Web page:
Texas Says It Will Ignore Rules Designed to Prevent Rape of Minors in Prisons

Linda Bruntmyer went to her grave thinking she’d won reform in honor of her son, who was repeatedly assaulted in a Texas prison. But Rick Perry has decided he won’t follow those rules.

Gov. Rick Perry. (Photo: Jaime R. Carrero/Reuters)

May 10, 2014· 2 MIN READ
Matt Fleischer is a TakePart contributor who was awarded a Fund for Investigative Journalism grant for his series “Dangerous Jails.”

On June 14, 2005, Texas mother Linda Bruntmyer went before the Congressional Prison Rape Elimination Commission in Washington, D.C., and told the story of her son, Rodney Hulin, and his untimely death. Rodney was only 16, a waif of a boy at 5'2" and 125 pounds, when he was convicted of setting a trash can on fire in Brazoria County, Texas, that caused $500 worth of damage. The judge decided to make an example of him, and he was sentenced to eight years in an adult prison. His small stature made him an easy target for the hardened convicts, and almost immediately after entering the system, Rodney was raped by another prisoner.

After the assault, while her son healed in the prison hospital, Bruntmyer was in constant contact with the prison warden, begging him to protect her son, to segregate him from the general population. Her cries went unheeded.

“The warden said Rodney needed to grow up,” Bruntmyer testified. “He said, ‘This happens every day; learn to deal with it. It’s no big deal.’ ”

Rodney was put back in with grown men and was subsequently beaten and raped, again and again. After less than a year of this torture, he committed suicide, hanging himself in his cell.

Bruntmyer’s testimony was persuasive, as were her years of lobbying for reform. In 2012, the U.S. Department of Justice finally issued a series of steadfast guidelines for preventing sexual abuse in correctional facilities, under the provisions of the 2003 Prison Rape Elimination Act. Among other protections, the provisions required that prisons house teenage boys separately from older convicts.

Linda Bruntmyer died shortly after the PREA reforms were announced in December 2012. She went to her grave believing that her son’s suffering had helped protect other teenagers from abuse in the prison system—and in 49 states, she was right.

In Texas, however, where her son was brutalized, those protections are now in jeopardy.

Last month, Gov. Rick Perry penned a letter to the U.S. Department of Justice, informing them that Texas refuses to comply with the 2012 guidelines Bruntmyer fought so hard to secure.

“The rules appear to have been created in a vacuum with little regard for input from those who daily operate state prisons and local jails,” Perry wrote.

Forget that PREA was signed into law by Perry’s gubernatorial predecessor, George W. Bush. Or that the U.S. Department of Justice consulted with states for nine years before issuing guidelines in May 2012 for how correctional facilities should come into compliance with the law. And yes, those consultations included multiple discussions with Texas officials.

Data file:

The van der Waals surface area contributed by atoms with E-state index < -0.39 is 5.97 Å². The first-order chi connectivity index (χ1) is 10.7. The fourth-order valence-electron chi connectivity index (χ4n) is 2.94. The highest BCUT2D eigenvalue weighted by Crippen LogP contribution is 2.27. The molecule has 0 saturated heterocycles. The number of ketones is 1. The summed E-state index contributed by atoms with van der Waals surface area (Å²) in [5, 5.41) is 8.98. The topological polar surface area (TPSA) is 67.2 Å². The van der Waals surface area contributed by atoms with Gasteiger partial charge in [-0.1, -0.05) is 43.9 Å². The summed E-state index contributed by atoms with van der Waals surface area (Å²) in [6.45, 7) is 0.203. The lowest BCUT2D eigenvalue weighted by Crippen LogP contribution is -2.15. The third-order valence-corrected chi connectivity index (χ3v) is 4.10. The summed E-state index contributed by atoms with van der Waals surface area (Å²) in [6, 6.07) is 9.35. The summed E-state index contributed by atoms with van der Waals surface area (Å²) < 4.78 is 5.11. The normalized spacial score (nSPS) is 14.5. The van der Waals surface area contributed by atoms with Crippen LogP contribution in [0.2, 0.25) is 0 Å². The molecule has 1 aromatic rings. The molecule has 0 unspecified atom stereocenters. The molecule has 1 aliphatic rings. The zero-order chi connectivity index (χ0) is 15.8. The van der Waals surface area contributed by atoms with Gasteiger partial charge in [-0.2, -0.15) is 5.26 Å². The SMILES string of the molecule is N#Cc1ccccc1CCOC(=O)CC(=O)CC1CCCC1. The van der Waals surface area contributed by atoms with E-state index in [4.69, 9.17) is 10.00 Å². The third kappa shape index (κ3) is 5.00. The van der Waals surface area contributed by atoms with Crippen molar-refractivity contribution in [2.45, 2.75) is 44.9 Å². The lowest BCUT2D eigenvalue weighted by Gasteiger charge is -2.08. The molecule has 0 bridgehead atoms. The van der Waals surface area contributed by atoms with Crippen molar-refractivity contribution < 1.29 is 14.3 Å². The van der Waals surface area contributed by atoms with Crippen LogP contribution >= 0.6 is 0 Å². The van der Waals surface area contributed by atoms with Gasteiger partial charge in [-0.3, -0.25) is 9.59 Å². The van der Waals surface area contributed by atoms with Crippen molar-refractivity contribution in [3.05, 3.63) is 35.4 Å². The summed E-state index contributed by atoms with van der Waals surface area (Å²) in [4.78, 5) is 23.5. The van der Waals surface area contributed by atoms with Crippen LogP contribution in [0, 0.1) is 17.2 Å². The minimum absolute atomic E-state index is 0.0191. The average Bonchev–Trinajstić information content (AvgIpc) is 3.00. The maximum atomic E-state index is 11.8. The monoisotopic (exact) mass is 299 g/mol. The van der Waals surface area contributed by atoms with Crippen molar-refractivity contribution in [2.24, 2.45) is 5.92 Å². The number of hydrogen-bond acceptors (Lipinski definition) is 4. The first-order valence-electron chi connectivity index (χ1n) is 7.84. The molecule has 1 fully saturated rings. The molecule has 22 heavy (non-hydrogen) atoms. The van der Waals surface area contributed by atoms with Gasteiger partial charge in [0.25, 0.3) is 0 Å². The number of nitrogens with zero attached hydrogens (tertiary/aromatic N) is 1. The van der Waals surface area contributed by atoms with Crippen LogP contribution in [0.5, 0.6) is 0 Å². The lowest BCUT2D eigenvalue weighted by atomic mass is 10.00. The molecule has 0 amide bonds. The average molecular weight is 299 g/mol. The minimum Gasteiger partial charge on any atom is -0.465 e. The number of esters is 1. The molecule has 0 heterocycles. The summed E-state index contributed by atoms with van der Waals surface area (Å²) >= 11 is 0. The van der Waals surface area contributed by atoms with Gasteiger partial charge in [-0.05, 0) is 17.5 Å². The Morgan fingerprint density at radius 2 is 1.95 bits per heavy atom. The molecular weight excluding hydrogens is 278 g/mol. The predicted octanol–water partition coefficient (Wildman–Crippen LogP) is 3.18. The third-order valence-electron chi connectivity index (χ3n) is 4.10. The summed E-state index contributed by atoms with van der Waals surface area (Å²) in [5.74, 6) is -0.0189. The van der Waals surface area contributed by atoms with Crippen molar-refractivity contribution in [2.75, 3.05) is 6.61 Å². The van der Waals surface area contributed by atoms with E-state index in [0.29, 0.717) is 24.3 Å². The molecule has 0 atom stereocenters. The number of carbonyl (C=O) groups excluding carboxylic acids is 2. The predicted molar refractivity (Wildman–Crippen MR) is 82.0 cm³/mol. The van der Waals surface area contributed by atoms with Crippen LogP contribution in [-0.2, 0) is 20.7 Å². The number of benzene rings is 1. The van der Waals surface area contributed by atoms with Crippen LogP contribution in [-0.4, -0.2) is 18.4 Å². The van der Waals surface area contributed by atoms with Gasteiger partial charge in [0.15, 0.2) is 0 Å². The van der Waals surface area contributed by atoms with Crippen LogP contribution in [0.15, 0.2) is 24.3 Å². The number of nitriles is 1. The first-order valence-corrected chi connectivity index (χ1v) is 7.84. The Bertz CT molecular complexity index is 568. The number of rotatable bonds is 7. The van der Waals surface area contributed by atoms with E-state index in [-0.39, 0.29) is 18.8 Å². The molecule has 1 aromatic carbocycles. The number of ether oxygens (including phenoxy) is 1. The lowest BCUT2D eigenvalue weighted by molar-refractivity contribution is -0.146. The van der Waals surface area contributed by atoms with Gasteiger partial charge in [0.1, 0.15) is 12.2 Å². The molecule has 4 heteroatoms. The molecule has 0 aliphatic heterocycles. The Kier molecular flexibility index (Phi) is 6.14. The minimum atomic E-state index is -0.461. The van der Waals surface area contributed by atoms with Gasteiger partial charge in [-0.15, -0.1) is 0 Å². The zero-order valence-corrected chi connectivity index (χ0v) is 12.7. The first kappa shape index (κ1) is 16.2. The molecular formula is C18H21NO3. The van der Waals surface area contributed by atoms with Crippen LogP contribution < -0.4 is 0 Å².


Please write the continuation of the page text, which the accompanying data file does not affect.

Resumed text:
Perry’s own head of the Texas Department of Criminal Justice, Brad Livingston, wrote to the Department of Justice in 2010 applauding the then-proposed regulations: “[I]t is apparent the Department of Justice gave careful consideration to the comments submitted by many interested parties during 2010. The TDCJ has few issues relating to the proposed national standards.”

Yet two years after the guidelines were released, and four years after his own head of corrections praised them, Perry is complaining.

PREA…separation standards would require Texas to separate l7-year-old adult inmates from 18-year-old adult inmates at substantial cost with no discernible benefit to the state or its inmates,” Perry has said.

Yes, in some cases the age difference between adult and minor inmates could be as little as a year, but that’s an unrealistic best-case scenario, considering why the laws were needed in the first place. More realistically, the age difference could be vast, and there’s good reason to protect children from hardened criminals.

Perry objects to the very protections that may have kept Bruntmyer’s son alive. Activists who knew her and fought alongside her are appalled.

“Rodney suffered in a state system that did not protect him—from procedures that did not protect him,” said Gabriel London, an activist and filmmaker who documented Bruntmyer’s efforts at reform.

According to Chris Daley, deputy executive director of Just Detention International, nearly a quarter of the most sexually abusive male prisons in the country are in Texas. “If any state needs the PREA standards, it’s Texas,” he said.

Advocates are fighting to get Perry to reverse his stance—so far to no avail. Their efforts will be hampered by their no longer having Linda Bruntmyer at their side.

“Linda was a resolute and steely woman with beautiful blue eyes,” said London. “She was committed to honoring her son’s memory—and she had the force of truth on her side.”

London hopes that memory will be enough to overcome Perry’s obstinacy. “She went to her grave with a sense of pride. It is incredibly sad, after all she fought for, that this issue has been repoliticized.”